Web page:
Flynn


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O'Flynn and Flynn are Irish surnames that derive from the Gaelic flann or floinn meaning "ruddy" and originally given as a nickname to someone with reddish complexion.   The O'Flynn name cropped up in a number of locations, most notably in Waterford, Cork, and Roscommon.  There were also Ulster O'Flynns near Lough Neagh in southern Armagh.  However, due to the local pronunciation, these O'Flynns became O'Lynns.

O'Flynn generally gave way to Flynn under English rule.

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Ireland.  There ere early reports of the O'Flynns of Ulster.  Cu Muighe O'Flynn, lord of Uladh, was recorded in the Annals as being treacherously killed by his brother in 1158.  However, these O'Flynns later became O'Lynns.

There were two unrelated O'Flynn septs in Cork.  One was based at Ardagh castle near Skibbereen in west Cork.  They were the lords of Arda and Ui Baghamma:

"O'Flynn Arda of the blooming woods,
A tribe of the purest degree;
Heir to the lordship is each man,
They are the clan of Ui Baghamma."

The second sept in Cork, the O'Flynns of Muskerry, were based in East Muskerry in land extending from Ballyvourney to Blarney.   One of the Flynn legacies in Cork is an Irish jig known as Top of the Cork Road or Father O'Flynn.  Another is O'Flynn's sausages.

Then there was an O'Flynn sept in Roscommon, seated at Kiltullagh and Kilkeevin near Castlerea.  These O'Flynns were erenaghs of the Church of St. Dachonna near Boyle.

The largest number of Flynns are in the Dublin area today.  The O'Flynn spelling has enjoyed a revival in Cork.

America.  Captain John Flynn from Roscommon in Ireland came to America via New Brunswick in Canada where he had arrived in the early 1830s.  His son Patrick was a noted lumber dealer in Tyrone, Pennsylvania.  Patrick and his wife Avesia raised thirteen children, many of whom became lumbermen themselves.  Flinton in Pennsylvania was named after the family.

Many Flynns arrived in America at the time of the potato famine in Ireland.  William Flynn from Cork came with his five children in 1847 after his wife had died.   They settled in Troy in upstate New York.  There is a fictional account How I Survived the Irish Famine: The Journal of Mary OFlynn which described for younger readers the daily life of twelve year Mary and how she and her family survived the famine and the subsequent journey by ship to America.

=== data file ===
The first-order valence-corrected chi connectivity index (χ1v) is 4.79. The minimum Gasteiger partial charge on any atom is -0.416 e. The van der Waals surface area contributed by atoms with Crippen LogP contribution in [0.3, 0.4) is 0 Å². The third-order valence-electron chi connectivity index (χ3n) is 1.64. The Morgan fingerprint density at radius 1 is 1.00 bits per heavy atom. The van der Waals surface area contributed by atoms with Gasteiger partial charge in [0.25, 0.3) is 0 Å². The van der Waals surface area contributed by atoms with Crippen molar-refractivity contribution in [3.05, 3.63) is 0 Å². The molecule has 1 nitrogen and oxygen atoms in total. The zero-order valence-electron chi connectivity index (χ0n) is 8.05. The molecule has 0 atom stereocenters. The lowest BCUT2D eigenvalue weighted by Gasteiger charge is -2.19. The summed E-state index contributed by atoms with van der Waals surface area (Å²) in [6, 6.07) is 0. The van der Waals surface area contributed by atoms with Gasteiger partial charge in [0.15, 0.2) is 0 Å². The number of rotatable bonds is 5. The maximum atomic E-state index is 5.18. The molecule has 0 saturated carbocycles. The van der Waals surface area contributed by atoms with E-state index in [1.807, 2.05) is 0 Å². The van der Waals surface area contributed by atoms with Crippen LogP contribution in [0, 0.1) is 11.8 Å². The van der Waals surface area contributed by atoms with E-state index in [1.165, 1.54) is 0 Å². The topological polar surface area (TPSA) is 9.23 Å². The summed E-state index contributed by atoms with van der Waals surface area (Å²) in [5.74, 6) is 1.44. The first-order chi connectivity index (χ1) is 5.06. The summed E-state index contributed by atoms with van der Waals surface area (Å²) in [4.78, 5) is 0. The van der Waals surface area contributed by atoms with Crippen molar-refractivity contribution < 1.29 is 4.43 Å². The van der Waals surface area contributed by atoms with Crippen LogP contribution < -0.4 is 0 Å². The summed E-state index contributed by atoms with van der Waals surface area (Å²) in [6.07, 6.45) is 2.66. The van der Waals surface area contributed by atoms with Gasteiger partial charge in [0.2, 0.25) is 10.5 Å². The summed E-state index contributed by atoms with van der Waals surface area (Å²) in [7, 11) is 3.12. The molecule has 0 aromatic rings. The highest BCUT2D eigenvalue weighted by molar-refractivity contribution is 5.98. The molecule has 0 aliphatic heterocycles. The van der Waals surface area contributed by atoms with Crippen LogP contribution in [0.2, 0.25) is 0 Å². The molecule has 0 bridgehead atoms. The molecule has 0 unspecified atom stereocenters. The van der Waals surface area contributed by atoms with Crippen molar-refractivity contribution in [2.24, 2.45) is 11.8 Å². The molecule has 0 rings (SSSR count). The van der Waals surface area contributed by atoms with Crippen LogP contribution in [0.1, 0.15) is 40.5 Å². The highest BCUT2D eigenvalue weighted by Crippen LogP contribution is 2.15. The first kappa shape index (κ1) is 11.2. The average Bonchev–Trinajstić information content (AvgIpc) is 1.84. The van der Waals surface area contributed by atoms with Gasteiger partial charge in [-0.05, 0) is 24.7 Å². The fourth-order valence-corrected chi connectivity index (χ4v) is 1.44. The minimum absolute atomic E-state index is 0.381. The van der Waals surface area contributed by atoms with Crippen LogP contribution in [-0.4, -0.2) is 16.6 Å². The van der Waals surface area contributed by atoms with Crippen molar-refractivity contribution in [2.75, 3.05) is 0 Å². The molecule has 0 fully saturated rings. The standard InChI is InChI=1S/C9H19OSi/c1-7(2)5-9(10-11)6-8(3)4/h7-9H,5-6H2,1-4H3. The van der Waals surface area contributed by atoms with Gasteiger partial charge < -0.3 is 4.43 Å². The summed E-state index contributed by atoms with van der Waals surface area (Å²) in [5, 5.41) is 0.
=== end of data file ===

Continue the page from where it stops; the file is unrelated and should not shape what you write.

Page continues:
There were two notable Flynns in America who existed on opposite sides of FDRs New Deal in the 1930s:
  • Ed Flynn, the son of Irish immigrants who ran the Democratic party machine in the Bronx.  He was with Roosevelt when FDR was Governor of New York and was one of his most important advisors when FDR was in the White House.
  • John T. Flynn, the son of strict Catholic parents in Maryland who became a journalist.  He was initially a supporter of FDR and his policies.  But after 1936 he became a critic, one of the first from the left. He later bitterly attacked Roosevelt in his book The Roosevelt Myth.
Elizabeth Gurley Flynn stood to the left of these political operatives.  She was a trade union activist and IWW union supporter during and after World War One.  Later she joined the Communist Party.  This led to her imprisonment in the McCarthy era.  When she died in 1964 she was granted a state funeral in Moscow.

Australia.  Jeremiah Flynn was a Catholic priest from Kerry who seemed to have spent his whole life arguing with the British authorities.   He arrived in Australia in 1817 but was ordered to leave within six months.  The fuss he made, however, convinced the Government in London in 1820 to allow the first official Catholic missionaries to be sent to Australia.

Threre were later two famous Australian-born Flynns, the actor Errol Flynn and the flying doctor John Flynn:
  • Errol Flynn was said to be the descendant of an Irish convict in Tasmania.  His father, Theodore Flynn, became a prominent professor of biology at the University of Tasmania.   Errol made his name when he departed Australia for America and Hollywood.  
  • John Flynn's grandfather was an Irish schoolmaster who settled in the Victorian goldfields; as was his father Thomas as well.  John Flynn started out as a Presbyterian minister in the outback before founding the Flying Doctor Service, the world's first flying ambulance.
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If you would like to read more, click on the miscellany page for further stories and accounts:


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Fiacha O'Flynn, Archbishop of Tuam, was one of the first recorded of that name.  In 1255 he was the emissary of the Irish church to England.
Edward Flynn
was a prominent American Democrat polititician of the 1930's, a close associate of F.D. Roosevelt.
John Flynn was an Australian Presbyterian minister who founded the Flying Doctor Service, the world's first air ambulance.
Errol Flynn was an Australian-born actor who starred in Hollywood swashbuckling roles from the 1930's to the 1950's.

Select Flynns Today
  • 21,000 in the UK (most numerous in London)
  • 27,000 in America (most numerous in Massachusetts) 
  • 36,000 elsewhere (most numerous in Ireland)



PS.  You might want to check out the surnames page on this website.  It covers surname genealogy in this and companion websites for more than 800 surnames.

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